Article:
Abu Dhabi, UAEThursday 20 September 2018

Portugal World Cup camp quiet on mounting Sporting Lisbon crisis

William Carvalho, Gelson Martins and Bruno Fernandes, as well as Dutch striker Bas Dost, filed notice with Portuguese authorities on Monday to say they were breaking their contracts with Sporting, claiming "just cause"

Portugal midfielder Joao Mario deflected questions on the crisis engulfing Sporting Lisbon that has seen four players at the World Cup rescind their contracts with the troubled club.

William Carvalho, Gelson Martins and Bruno Fernandes, as well as Dutch striker Bas Dost, all filed notice with Portuguese authorities on Monday to say they were breaking their contracts with Sporting, claiming "just cause".

Portugal goalkeeper Rui Patricio had already walked out of the club before flying to Russia amid the fallout from last month's horrific gang attack on players and coaches.

"Everything that has to do with questions not related to our national team are not going to be discussed because we are all focused on our games for Portugal and the match with Spain," Mario told reporters at the team's base camp on the outskirts of Moscow.

"It's not a question that should be raised now, we are focused on the game against Spain," added the former Sporting midfielder, who spent the second half of last season on loan at West Ham United from Inter Milan.

"Everything that doesn't have to do with the World Cup should be postponed until later."


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Several first-team players were attacked on May 15 by disgruntled fans wearing balaclavas after they invaded the club's training complex at Alcochete, outside Lisbon.

The supporters broke into the training complex, vandalised the dressing rooms, threatened back-room staff and assaulted players and coaching staff.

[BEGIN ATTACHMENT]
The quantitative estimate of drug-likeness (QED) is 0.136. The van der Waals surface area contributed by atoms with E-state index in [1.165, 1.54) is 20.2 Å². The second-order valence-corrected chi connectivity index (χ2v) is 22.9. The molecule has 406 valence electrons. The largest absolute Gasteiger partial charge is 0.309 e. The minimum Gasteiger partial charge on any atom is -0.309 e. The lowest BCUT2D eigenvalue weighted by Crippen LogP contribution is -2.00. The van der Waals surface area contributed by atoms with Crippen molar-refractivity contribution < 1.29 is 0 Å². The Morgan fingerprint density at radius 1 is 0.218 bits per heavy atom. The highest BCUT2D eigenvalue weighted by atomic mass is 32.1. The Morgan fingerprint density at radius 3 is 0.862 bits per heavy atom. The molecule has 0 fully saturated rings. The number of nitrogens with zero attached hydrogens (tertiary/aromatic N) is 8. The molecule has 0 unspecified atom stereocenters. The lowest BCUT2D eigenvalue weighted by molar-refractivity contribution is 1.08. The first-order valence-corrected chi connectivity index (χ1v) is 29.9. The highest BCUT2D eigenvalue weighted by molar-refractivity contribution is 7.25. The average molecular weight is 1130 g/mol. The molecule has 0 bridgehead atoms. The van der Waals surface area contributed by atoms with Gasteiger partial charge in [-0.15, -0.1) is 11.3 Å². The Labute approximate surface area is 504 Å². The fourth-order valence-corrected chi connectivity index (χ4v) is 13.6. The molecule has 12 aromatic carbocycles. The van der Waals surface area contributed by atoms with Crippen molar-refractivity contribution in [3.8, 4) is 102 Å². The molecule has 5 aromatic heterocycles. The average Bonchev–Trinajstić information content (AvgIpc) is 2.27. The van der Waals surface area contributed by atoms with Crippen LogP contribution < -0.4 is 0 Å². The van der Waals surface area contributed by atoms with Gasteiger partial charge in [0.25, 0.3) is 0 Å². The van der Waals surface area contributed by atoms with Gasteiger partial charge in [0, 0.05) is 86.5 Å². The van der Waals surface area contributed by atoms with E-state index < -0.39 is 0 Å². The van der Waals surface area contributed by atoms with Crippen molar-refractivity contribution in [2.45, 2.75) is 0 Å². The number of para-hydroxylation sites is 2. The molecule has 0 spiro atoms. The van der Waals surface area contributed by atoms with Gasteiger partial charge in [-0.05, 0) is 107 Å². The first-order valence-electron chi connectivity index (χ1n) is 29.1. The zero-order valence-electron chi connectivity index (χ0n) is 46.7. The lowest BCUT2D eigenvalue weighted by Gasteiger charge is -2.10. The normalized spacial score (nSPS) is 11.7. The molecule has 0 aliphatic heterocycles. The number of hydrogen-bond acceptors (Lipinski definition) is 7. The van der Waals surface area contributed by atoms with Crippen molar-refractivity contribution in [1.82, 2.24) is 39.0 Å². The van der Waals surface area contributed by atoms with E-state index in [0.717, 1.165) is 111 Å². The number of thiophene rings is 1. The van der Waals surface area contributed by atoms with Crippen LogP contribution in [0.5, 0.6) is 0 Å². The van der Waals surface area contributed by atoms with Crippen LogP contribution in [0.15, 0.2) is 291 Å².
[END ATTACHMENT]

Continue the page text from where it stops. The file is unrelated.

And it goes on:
In total, 23 fans were arrested and face charges relating to the incident.

In April, outspoken president Bruno de Carvalho harshly criticised his team's performance against Atletico Madrid in the Europa League, and pointed out mistakes by individual players on social media.

The players responded by posting a joint statement defending their commitment to the club and questioning the manners of De Carvalho, saying he should support them as their "leader".

There were recent reports – all unconfirmed – blaming De Carvalho for the attacks by fans on the players and coaches. The president, who reportedly used to belong to a radical fan group, denied the accusations.

Mario was keen to steer the attention towards Portugal's opening Group B match against Spain on Friday in Sochi, with the winner in pole position to finish top of a section also including Morocco and Iran.

"It's always a special moment [playing Spain], we've faced each other many times," he said. "Both sides are very well disciplined and both have very experienced players, players who have been around for a long time."

"Portugal and Spain can't be compared on the same level because Spain has a rich football history, although we have done well lately, too," he added.

"We cannot compare ourselves to Brazil or Germany, but we'll do everything we can to go as far as we can."